In order to circulate in art, to function as an artist, there is a law: one has to be dressed in the fashion of one’s time.
(Marcel Broodthaers, 1974)
Hauser & Wirth presents Marcel Broodthaers’ ‘Un Jardin d’Hiver’ (A Winter Garden) (1974), a seminal installation belonging to the artist’s Décors series created in the last years of his life. The gallery first staged ‘Un Jardin d’Hiver’ in Zurich in 1998 and this exhibition will once again pay tribute to this artist. A major contributor to the inception of conceptual art as a genre, Broodthaers holds a significant place in the historical narrative of contemporary art. His practice was largely concerned with two issues: the status of art as a commodity, and the impact of the museum on discourses surrounding artistic practice as well as on their reception. ‘Un Jardin d’Hiver’ is a subtle indictment of the authority of cultural institutions. In this work Broodthaers draws a link between Europe’s imperial history and the cultural hierarchies dictated by museums and galleries, thereby framing art as a sphere susceptible to colonisation.
For the Décors series, Broodthaers inhabited the role of sceneographer, creating disquieting theatrical compositions using domestic objects. ‘Un Jardin d’Hiver’ parodies a traditional museum or gallery space modelled on the late 19th-century palm court, once popular in wealthy European homes. A descendent of the Wunderkammer, the palm court marked the transition of private collection to public museum. Broodthaers’ assembly of potted palms, framed images of different categories of animals (elephants, camels, insects, exotic birds), and antique display cases clearly tie the installation to that period of colonial conquest, characterised by a passion for collecting and classifying unusual objects from around the world. Yet, the room also evokes a tired, modern museum space – in one corner a television monitor displays a closed circuit film recorded by a surveillance camera. Installed amongst the plants and a few rows of chairs, the monitor mimics the coupling of decorative decoy and surveillance that so often marks banal spaces that hover between public and private, such as waiting rooms, offices or lobbies. The potted palm, once an exotic symbol of power, by the mid-1970s had become the most commonly available type of decoration used everywhere from banks to cafes. In another corner, a neglected red carpet hints nostalgically at former glory and ceremony.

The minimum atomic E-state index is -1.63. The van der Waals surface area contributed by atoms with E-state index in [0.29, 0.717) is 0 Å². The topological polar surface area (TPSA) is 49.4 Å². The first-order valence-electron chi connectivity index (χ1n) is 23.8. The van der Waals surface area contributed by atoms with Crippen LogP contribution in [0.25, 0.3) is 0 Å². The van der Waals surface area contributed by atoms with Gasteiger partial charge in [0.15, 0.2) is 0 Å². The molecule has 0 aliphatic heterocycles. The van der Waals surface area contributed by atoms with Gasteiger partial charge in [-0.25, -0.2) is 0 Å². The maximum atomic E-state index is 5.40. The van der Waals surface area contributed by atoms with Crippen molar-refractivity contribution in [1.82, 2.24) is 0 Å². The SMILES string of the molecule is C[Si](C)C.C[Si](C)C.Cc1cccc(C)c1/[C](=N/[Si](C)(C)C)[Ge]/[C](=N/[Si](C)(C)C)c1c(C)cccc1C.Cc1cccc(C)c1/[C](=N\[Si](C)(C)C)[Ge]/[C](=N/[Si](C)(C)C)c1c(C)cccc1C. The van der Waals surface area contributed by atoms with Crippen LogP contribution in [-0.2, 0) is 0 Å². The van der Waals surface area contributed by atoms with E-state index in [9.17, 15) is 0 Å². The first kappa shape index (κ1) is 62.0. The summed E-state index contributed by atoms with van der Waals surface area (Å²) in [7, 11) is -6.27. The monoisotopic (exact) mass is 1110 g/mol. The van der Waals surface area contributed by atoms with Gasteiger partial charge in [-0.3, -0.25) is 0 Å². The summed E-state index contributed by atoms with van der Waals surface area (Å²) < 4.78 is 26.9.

The museum pastiche that Broodthaers creates is rich in historical connotation, evoking the evolution of the art institute model and shifts in accepted modes of display. He reminds the viewer that the origin of the museum is inextricably linked to Europe’s colonial past; taste, culture and value are inherently dictated by socio-economic forces. This line of thinking explains the artist’s wider rejection of the creative trends at the time – for Broodthaers, the once-radical premise of Duchamp’s readymade, for example, had ossified into a new institutionalism. In the period that Broodthaers was making the Décors, he was one of many artists experimenting with what is now constituted site-specific art. When ‘Un Jardin D’Hiver’ was unveiled in 1974, the adjoining rooms featured in-situ works by Carl Andre, Daniel Buren and Richard Long. Broodthaers’ highly ornamental Winter Garden was at odds with the Minimalism and Conceptualism that dominated the show; their spare, clean, often industrial work represented the contemporary international standard of how art should look. The turn-of-the-century design follies of ‘Un Jardin D’Hiver’ find a curious echo in the ‘site-specificity’ of such art in the 1970s. Broodthaers was alluding to the idea that avant-garde conceptualism had, just like the exotic objet d’art and the readymade that came before, been colonised by a the museum.